Smallmouth are everywhere!

We’ll take this week to talk about how smallmouth bass populations have expanded around the country, why their numbers are increasing, and why they’re likely to become even more popular over time.

According to the U. S. Geological Survey the native range of our brown bass friends was limited to the, “St. Lawrence and Great Lakes, Hudson Bay (Red River), and Mississippi River basins from southern Quebec to North Dakota and south to northern Alabama and eastern Oklahoma; Atlantic and Gulf slope drainages from Virginia to central Texas.”

But that was a long time ago. Now they’re just about everywhere. The reasons for their expansion are many. Part of it has to do with our country opening up waterways. That lets fish move around a lot more. Another is DNR agencies stocking these fish because of their popularity with anglers. And a third probably has to do with anglers becoming more mobile, which helps move fish around.

On top of this movement, the populations are generally healthy and thriving. Again, the reasons are many. They include better management, better water quality and the ageing of our reservoirs.

The reservoir issue is especially interesting to us anglers. It’s no secret that we aren’t building them anymore. That means the ones we have are getting older every day. With that age comes rotting timber and less structure and cover. (I know there are exceptions to what I just said — especially when it comes to weed growth — but it’s generally true.) As a group, our waters are becoming more open.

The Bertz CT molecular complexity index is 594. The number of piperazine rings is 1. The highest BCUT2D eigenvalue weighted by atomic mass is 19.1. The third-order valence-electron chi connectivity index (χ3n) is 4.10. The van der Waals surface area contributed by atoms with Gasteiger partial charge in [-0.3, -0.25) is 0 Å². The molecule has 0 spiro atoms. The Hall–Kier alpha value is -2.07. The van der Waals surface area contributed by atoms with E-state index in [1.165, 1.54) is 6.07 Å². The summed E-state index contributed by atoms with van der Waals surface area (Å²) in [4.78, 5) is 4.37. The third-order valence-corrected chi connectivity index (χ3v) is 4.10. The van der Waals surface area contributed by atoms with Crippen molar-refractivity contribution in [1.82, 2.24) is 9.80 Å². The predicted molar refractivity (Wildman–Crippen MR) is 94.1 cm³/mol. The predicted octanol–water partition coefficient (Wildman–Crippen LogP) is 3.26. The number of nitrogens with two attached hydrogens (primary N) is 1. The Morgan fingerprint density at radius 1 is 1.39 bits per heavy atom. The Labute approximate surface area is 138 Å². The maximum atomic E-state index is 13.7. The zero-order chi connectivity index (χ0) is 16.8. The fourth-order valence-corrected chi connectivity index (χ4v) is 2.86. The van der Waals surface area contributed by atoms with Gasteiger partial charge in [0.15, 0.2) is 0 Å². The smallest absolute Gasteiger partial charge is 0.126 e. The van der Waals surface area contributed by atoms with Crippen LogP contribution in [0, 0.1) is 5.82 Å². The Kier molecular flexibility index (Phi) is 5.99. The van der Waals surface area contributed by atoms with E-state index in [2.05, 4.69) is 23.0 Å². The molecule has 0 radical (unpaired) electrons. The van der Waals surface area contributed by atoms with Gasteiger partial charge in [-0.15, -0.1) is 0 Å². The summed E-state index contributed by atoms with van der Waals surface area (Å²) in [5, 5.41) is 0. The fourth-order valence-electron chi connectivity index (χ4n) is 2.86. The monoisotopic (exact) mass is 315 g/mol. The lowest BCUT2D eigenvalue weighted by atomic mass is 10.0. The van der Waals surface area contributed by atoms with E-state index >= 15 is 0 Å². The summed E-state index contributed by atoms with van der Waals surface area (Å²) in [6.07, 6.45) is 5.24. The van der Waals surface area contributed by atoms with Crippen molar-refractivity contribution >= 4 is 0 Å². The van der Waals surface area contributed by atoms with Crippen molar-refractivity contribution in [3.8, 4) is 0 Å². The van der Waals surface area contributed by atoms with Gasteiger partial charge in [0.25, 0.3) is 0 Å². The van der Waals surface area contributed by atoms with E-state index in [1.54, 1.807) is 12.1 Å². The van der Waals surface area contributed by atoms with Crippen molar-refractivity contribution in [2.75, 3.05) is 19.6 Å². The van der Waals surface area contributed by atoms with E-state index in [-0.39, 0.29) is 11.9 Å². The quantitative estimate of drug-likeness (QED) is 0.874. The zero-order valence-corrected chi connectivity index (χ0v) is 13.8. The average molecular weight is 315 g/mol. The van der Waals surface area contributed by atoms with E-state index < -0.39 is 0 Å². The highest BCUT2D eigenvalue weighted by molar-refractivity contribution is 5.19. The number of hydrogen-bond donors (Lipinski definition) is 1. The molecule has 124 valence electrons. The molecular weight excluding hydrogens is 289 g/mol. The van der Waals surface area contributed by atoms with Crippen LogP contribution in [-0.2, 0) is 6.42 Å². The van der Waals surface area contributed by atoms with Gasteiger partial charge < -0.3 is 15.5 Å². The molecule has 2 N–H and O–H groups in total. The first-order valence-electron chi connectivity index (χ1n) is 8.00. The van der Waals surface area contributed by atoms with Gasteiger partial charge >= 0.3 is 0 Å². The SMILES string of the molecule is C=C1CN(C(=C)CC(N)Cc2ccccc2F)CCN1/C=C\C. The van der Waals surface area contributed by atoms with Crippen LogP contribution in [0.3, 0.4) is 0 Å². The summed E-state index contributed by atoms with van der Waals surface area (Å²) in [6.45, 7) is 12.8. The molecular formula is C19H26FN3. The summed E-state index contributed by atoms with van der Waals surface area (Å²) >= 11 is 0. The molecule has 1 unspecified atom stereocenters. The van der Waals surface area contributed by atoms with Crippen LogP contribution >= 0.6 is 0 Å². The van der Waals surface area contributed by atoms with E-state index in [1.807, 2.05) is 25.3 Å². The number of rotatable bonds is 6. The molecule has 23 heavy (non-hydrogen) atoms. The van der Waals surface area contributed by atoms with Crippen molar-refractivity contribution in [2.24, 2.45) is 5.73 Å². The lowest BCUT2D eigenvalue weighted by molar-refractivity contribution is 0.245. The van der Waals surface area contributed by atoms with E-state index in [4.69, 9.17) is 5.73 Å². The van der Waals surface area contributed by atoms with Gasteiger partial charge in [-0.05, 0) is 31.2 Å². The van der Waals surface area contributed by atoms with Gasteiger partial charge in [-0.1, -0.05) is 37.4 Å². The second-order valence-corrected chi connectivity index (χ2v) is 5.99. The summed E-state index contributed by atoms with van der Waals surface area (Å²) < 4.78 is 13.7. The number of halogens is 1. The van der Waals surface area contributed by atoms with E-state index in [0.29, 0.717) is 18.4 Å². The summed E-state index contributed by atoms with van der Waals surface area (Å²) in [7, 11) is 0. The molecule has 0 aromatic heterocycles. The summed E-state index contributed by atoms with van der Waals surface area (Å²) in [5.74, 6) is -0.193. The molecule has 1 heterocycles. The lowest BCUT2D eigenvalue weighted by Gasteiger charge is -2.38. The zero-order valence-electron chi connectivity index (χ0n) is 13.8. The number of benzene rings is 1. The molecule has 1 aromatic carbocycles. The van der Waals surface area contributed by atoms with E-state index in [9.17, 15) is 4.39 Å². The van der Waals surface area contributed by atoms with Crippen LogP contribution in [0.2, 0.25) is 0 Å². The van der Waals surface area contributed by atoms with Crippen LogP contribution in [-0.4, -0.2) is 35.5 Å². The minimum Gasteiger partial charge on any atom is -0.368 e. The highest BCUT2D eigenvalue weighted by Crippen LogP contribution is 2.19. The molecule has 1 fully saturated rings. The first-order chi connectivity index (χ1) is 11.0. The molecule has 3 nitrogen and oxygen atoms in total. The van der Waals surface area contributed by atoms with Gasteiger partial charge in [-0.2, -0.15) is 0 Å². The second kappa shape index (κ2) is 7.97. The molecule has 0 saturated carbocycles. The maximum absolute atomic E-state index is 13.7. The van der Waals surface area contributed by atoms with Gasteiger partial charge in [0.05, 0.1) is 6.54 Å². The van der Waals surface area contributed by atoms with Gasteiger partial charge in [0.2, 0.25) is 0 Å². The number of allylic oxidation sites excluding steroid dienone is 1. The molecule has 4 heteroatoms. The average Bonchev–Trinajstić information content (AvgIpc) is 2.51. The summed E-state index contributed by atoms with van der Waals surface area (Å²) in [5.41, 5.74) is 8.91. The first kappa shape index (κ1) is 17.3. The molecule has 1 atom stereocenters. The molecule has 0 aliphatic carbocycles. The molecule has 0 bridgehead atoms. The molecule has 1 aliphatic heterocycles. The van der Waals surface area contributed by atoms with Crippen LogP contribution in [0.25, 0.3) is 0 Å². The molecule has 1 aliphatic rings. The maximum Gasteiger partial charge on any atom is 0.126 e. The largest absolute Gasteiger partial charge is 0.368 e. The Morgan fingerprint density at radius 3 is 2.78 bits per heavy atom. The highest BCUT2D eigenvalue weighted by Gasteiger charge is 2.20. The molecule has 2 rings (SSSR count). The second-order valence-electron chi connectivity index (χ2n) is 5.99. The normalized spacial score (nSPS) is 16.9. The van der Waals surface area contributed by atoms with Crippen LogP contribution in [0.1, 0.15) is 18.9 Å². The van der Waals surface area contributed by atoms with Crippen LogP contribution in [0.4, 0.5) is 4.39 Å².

That’s OK with most smallmouth bass. They do very well in deep, open water living in schools and chasing open-water baitfish. They don’t need shallow, weed filled bays to survive. A few drops, old channels and rocks will do them just fine. Conditions like that might make them a little harder to catch but they still provide great angling opportunities for anyone willing to work a little harder.

If you doubt any of what I just said take a close look at the Great Lakes and their surrounding waters. I won’t start an argument here by giving you my opinion of which one is best. I will say, though, that the catches coming out of that part of the country are almost beyond belief. Five pounders are common, and it’ll take a 7 pounder to turn heads at the dock.

At the same time, healthy smallmouth bass populations are in many of the small streams around the country. That’s good news for anglers, too. These fish can be caught close to home with a minimum of tackle and expertise. These streams are being better cared for and preserved, so the good fishing is likely to continue into the foreseeable future.

As I look into our future as smallmouth anglers, I see nothing but good staring us in the face. Who can complain about an expanding population of fish, better management, cleaner water and more overall smallmouth bass fishing opportunities?

Next week we’ll talk about how to match lures to water temperatures and the prevailing forage.

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